Employment counsellor David McKay says he’s encountered the full suite of emotions from his clients during the pandemic. Some have been optimistic about finding new jobs, but he’s mainly seen frustration.
Lower-wage jobs have been disproportionately lost as a result of the COVID-19 pandemic, according to a recent report from CIBC Economics. (Darryl Dyck/The Canadian Press)Employment counsellor David McKay says he’s encountered the full suite of emotions from his clients at a Toronto-area employment centre during the pandemic. While some have been optimistic about finding new opportunities, he’s predominantly encountered frustration.
“You’re seeing anxiety, you’re seeing people who are feeling isolated, lack of social resources to deal with things,” said McKay, who’s been with the Durham Region Unemployed Help Centre for nearly 16 years.
“I’ve seen a couple of people who are students who are coming to the end of their college diplomas or their university degrees and saying, ‘I don’t know whether there’s jobs in the thing I’ve been training for in the last two years, what am I going to do about it?'”
The pandemic is hitting lower-wage jobs the hardest. According to a recent report published by CIBC Economics, all of the jobs lost in the country last year as a result of the COVID-19 pandemic earned $27.81 an hour or less. The average hourly wage rate for full- and part-time employees in 2020 was around $31 an hour, according to Statistics Canada.
The January report, written by CIBC deputy chief economist Benjamin Tal, used Statistics Canada data on the pandemic’s impact on below-average wages. It did not include the actual number of jobs lost to the pandemic last year; the country lost 213,000 jobs in total in January, according to Statistics Canada, and 63,000 in December but gained 62,000 in November.
The jobs lost in January were entirely part-time and particularly hit the retail sectors in Ontario and Quebec, which both locked down to combat the spread of the virus.
The CIBC report noted that the statistics are similar to recessions like that of the 2008-09 financial crisis, with one stark difference.
Higher-income Canadians, those earning $27.82 or more per hour, “have experienced net job gains during the current crisis — an anomaly during a recession,” Tal wrote.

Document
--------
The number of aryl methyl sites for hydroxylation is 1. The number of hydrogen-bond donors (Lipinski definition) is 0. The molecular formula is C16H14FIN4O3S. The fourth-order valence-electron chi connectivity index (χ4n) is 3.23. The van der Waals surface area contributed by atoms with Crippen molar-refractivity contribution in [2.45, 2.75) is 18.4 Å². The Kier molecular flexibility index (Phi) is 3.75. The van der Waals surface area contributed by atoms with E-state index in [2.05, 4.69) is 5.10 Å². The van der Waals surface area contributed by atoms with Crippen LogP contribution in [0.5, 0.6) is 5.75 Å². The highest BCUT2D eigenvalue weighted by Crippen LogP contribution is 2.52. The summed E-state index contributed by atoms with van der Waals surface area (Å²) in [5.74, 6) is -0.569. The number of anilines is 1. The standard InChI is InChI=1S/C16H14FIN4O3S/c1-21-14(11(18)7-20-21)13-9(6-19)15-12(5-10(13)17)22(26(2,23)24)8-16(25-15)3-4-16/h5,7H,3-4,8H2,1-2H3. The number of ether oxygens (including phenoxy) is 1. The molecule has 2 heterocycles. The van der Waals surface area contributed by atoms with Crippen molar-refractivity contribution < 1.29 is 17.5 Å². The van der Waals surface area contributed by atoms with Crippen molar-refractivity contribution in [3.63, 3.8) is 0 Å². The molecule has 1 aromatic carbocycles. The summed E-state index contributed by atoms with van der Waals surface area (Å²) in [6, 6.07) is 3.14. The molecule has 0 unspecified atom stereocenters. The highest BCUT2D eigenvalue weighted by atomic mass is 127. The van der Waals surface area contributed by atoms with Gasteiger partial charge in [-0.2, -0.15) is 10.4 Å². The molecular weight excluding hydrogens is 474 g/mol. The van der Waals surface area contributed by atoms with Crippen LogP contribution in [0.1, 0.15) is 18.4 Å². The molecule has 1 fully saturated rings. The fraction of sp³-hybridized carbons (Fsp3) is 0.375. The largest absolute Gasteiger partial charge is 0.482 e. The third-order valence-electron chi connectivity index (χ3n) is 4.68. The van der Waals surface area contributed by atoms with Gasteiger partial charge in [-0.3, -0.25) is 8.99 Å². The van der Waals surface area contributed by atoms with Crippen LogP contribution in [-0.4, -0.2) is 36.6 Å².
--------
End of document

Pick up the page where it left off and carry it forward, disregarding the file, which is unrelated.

“So the surprise here is that, not only did high-wage earners not experience job loss, but in fact they have gained almost 350,000 jobs over the past year.”
The pandemic is “a service-oriented crisis and that sector is populated by low-paying jobs,” Tal said.
“This is a very abnormal and asymmetrical crisis.”
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Anxiety over returning to work McKay said he and his colleagues have supported people formerly in the service industry, notably retail and food workers, among others. He said most of the centre’s clients earned closer to Ontario’s minimum wage of $14.25 per hour at their previous jobs.
“It’s often people who don’t have their own resources who come to our agency to begin with, and so we probably see more of the people on the lower end of the economic spectrum to begin with, even before COVID factors in,” he said.
“And there’s a lot of concern and anxiety about going back. Even if they go back, is it worth going back for five hours a week when they were getting 25 or 30 hours a week before?”
The centre, which has locations in Oshawa and Pickering, also helps young people, those with disabilities and new Canadians find work through various government programs, says executive director Maralyn Tassone.
There are also opportunities to retrain for different sectors, she says, particularly as truck drivers and personal support workers.
“People feel there are no jobs to be had. And that’s actually not the situation at all, because we have employers calling us and stating that they’re looking for people,” Tassone said, noting that Statistics Canada itself and Amazon are both looking to hire people in the region.
The work McKay and his colleagues do has also been impacted by the pandemic, particularly when connecting remotely with some of their clients.
“There are certain things that you want to be able to do face-to-face, which are more difficult to do,” he said.
“The sorts of people that have been hit hardest by this are often people who have less access to technology or less access to the skill set needed to operate the technology.”
Employment counsellor David McKay said he’s encountered concerns from people he’s worked with over whether it’s worth returning to work for fewer hours as the pandemic continues. (Nathan Denette/The Canadian Press)